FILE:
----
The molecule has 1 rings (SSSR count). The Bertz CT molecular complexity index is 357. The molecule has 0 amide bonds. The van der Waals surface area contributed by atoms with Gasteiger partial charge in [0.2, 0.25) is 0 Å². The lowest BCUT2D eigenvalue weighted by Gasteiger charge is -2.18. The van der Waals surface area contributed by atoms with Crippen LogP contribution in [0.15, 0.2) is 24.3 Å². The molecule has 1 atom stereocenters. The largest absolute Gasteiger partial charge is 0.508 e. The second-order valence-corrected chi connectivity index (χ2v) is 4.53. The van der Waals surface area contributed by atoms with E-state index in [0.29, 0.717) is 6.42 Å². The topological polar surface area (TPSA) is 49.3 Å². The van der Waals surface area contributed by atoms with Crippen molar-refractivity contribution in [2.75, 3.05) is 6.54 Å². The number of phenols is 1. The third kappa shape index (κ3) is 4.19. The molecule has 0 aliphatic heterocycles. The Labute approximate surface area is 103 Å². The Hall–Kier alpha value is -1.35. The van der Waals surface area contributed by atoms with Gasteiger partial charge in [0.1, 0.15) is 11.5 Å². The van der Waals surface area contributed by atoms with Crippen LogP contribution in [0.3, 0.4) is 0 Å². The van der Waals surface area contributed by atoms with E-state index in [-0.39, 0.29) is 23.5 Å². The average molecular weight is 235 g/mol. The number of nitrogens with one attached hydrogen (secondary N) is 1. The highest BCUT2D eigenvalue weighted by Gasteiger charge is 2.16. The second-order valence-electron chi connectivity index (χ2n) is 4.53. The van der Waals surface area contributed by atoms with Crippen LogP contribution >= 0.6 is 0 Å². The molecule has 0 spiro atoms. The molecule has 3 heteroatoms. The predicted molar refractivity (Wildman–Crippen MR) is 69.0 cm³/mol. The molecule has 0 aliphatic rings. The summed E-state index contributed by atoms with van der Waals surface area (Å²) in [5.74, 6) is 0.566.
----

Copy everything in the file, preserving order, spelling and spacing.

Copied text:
The molecule has 1 rings (SSSR count). The Bertz CT molecular complexity index is 357. The molecule has 0 amide bonds. The van der Waals surface area contributed by atoms with Gasteiger partial charge in [0.2, 0.25) is 0 Å². The lowest BCUT2D eigenvalue weighted by Gasteiger charge is -2.18. The van der Waals surface area contributed by atoms with Crippen LogP contribution in [0.15, 0.2) is 24.3 Å². The molecule has 1 atom stereocenters. The largest absolute Gasteiger partial charge is 0.508 e. The second-order valence-corrected chi connectivity index (χ2v) is 4.53. The van der Waals surface area contributed by atoms with E-state index in [0.29, 0.717) is 6.42 Å². The topological polar surface area (TPSA) is 49.3 Å². The van der Waals surface area contributed by atoms with Crippen molar-refractivity contribution in [2.75, 3.05) is 6.54 Å². The number of phenols is 1. The third kappa shape index (κ3) is 4.19. The molecule has 0 aliphatic heterocycles. The Labute approximate surface area is 103 Å². The Hall–Kier alpha value is -1.35. The van der Waals surface area contributed by atoms with Gasteiger partial charge in [0.1, 0.15) is 11.5 Å². The van der Waals surface area contributed by atoms with Crippen LogP contribution in [0.3, 0.4) is 0 Å². The van der Waals surface area contributed by atoms with E-state index in [-0.39, 0.29) is 23.5 Å². The average molecular weight is 235 g/mol. The number of nitrogens with one attached hydrogen (secondary N) is 1. The highest BCUT2D eigenvalue weighted by Gasteiger charge is 2.16. The second-order valence-electron chi connectivity index (χ2n) is 4.53. The van der Waals surface area contributed by atoms with Crippen LogP contribution >= 0.6 is 0 Å². The molecule has 0 spiro atoms. The molecule has 3 heteroatoms. The predicted molar refractivity (Wildman–Crippen MR) is 69.0 cm³/mol. The molecule has 0 aliphatic rings. The summed E-state index contributed by atoms with van der Waals surface area (Å²) in [5.74, 6) is 0.566.